I think one of the common symptoms of BPD is volatile relationships, but for me — well, I will try to put it into context, there's 256 or so ways to have BPD — but I think mine is a little more unique, because I don't really have problems in my relationships. That's what helped make it so much more easy for me to come out with it.

Which misconception about BPD bothers you the most?
I think it's that we're manipulative. I think if anyone has personally gone through what we go through on an hour-by-hour, day-by-day basis, they would understand why our behaviors are the way they are. Sometimes they seem manipulative, but it's more out of desperation to genuinely connect with someone, and have someone understand what it's like to be in our shoes. Sometimes that gets lost when we're interacting with other people, but I think [impulsivity] genuinely is how we try to communicate with other people. Instead, people perceive it as manipulative.

If anyone has personally gone through what we go through on an hour-by-hour, day-by-day basis, they would understand why our behaviors are the way they are.

Do you think there are any fictional portrayals of BPD out there that you think get it right?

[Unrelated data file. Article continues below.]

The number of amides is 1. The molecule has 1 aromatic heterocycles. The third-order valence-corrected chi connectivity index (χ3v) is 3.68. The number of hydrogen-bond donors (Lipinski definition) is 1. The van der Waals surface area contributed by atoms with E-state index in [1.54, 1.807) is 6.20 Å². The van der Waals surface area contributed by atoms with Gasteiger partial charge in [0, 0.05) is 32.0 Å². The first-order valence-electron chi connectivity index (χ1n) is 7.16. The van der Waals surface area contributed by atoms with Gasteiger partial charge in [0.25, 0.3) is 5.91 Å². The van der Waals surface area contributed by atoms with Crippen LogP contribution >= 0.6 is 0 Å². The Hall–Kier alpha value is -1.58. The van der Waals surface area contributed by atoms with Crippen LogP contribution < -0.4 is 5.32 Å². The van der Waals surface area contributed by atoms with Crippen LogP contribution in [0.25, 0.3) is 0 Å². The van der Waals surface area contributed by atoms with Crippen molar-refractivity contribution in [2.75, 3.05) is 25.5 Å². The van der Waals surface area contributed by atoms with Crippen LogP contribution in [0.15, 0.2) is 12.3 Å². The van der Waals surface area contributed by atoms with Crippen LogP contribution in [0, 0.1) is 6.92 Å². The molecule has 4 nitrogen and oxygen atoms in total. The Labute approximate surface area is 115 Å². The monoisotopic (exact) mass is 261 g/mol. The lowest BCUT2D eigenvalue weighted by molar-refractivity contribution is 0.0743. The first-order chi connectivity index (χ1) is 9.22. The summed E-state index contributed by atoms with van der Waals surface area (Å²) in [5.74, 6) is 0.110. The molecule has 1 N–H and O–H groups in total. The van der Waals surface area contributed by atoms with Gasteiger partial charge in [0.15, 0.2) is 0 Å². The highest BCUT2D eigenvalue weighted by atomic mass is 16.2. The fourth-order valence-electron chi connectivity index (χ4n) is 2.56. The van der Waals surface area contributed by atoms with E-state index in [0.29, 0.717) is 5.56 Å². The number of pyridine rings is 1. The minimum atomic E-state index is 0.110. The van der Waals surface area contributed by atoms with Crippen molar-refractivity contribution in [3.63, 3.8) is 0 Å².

I don't know. I don't think there is a good fictional portrayal out there yet unfortunately.

What's one thing you would want to tell others with BPD?
I wish often that I saw the symptoms earlier than I did. I think I was diagnosed in 2007, so I was about 27 years old at that time, and I have been struggling with it since I was a teenager. I've seen doctors and therapists since I was a teenager, and none of them actually said anything about BPD. It wasn't until I had a crisis that I finally found myself in the hospital [and] got the correct diagnosis. I wonder if there's a way that you can identify the diagnosis before going into crisis, because it's a scary place to be.


Debbie Corso
Author, Blogger, Peer Educator, and Founder of DBT Path

Broadly: What was one of your most prevalent symptoms?
Debbie Corso: The issue that brought it to the forefront was I had really bad identity disturbance. I didn't know who I was and acted differently from one person to the next. Like extremely, not like, you are different with your boss than you are with your boyfriend — that's normal. But it was extreme, and that's ultimately the criteria that led to my diagnosis.

What did a bad day feel like for you back then?